The next time you meet with a potential employer, open the conversation with this simple phrase:
“In preparing for this meeting I took some time to…”
Then simply highlight the two or three critical things that you did to prepare and watch what happens to the atmosphere of the call. You will blow away the last interviewee (your competition) who opened their meeting in silence, waiting to be interrogated!
The less you talk about yourself, the more you have to prepare to talk about them. And the more you talk about them, the more likely they will be interested in you. Not exactly the secret formula you were hoping for. But it is an obvious formula—so obvious that most job seekers ignore it.
Here are ten keys that you can use to create your own successful pre-interview habits:
- Learn about their business—their products/services, customers, industry trends, key initiatives, financial status, and competition… what are THEIR specific needs?
- Discover something about the person you are meeting with. Google them, talk to their colleagues, or call others in the industry who have insights. Use a targeted organization networking approach.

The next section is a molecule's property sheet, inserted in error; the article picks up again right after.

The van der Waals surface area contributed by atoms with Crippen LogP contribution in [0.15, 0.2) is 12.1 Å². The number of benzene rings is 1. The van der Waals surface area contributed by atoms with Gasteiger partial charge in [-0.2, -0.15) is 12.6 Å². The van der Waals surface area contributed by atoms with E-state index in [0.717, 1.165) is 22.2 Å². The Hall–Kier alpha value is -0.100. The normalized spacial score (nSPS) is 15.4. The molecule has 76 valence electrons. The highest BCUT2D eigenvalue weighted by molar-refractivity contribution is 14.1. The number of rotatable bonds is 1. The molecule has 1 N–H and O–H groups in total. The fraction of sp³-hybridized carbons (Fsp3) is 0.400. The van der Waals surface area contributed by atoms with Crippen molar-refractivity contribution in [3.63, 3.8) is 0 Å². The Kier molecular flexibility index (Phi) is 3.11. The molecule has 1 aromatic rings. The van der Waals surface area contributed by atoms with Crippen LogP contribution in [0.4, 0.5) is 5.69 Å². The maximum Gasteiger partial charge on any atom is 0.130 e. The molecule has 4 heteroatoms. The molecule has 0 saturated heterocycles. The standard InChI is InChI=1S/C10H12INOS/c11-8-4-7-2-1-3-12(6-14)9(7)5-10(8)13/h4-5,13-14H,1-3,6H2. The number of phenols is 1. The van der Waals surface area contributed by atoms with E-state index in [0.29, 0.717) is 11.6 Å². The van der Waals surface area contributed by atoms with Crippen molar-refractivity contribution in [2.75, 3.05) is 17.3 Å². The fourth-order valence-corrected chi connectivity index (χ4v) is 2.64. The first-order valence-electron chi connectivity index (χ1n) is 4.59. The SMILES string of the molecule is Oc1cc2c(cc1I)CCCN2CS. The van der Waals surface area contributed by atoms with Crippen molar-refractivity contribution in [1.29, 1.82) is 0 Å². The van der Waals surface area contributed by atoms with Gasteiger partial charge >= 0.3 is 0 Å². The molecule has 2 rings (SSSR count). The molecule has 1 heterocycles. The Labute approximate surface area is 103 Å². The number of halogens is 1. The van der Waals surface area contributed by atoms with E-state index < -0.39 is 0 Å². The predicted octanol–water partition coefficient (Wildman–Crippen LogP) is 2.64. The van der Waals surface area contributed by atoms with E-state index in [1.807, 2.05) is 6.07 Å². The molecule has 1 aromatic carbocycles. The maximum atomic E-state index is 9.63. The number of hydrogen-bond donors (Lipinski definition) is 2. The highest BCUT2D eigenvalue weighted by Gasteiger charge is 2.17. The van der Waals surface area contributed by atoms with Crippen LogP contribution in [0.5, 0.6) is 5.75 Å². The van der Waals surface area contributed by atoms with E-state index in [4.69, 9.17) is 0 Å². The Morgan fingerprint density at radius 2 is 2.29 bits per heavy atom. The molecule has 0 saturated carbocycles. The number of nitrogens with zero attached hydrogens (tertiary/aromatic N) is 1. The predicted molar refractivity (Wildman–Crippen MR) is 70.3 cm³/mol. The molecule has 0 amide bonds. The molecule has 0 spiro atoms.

- Identify the benefits of your value to this potential employer. The benefits need to be clear, concise, credible and compelling! It is important to remember, they are looking for the best FIT… so should the job seeker.
- Prepare ideas that hold value for your ‘next employer.’ Your language needs to reflect a focus on solutions…meeting their needs!
- Move from ‘meeting their requirements’ to ‘meeting and exceeding their expectations… let them experience your motivation and performance potential.
- Plan questions that establish your expertise and get them to think in new ways. The more thought provoking, conversation generating your questions are, the more your prospective employers will respect and remember you!
- Communicate your “value proposition” prior to the actual interview. Ask them to review and provide you with feedback. Getting their buy-in before you walk in the door is critical, and it demonstrates your commitment to delivering value.
- Identify the resistance that you are most likely to encounter and prepare ideas, case studies, testimonials or expert opinions to help reduce their reluctance to move forward.
- Plan how you will close the interview appointment and decide what agreements you need to ask for…for example, follow-up timing.
- Remind yourself to be warm, friendly and courteous to everyone that you encounter. Your potential employer is constantly deciding how much they like you, how much they believe you, how much they trust you and how much confidence they have in you. It takes time—often a long time—to build your personal brand. And it takes only a few seconds for it to be destroyed.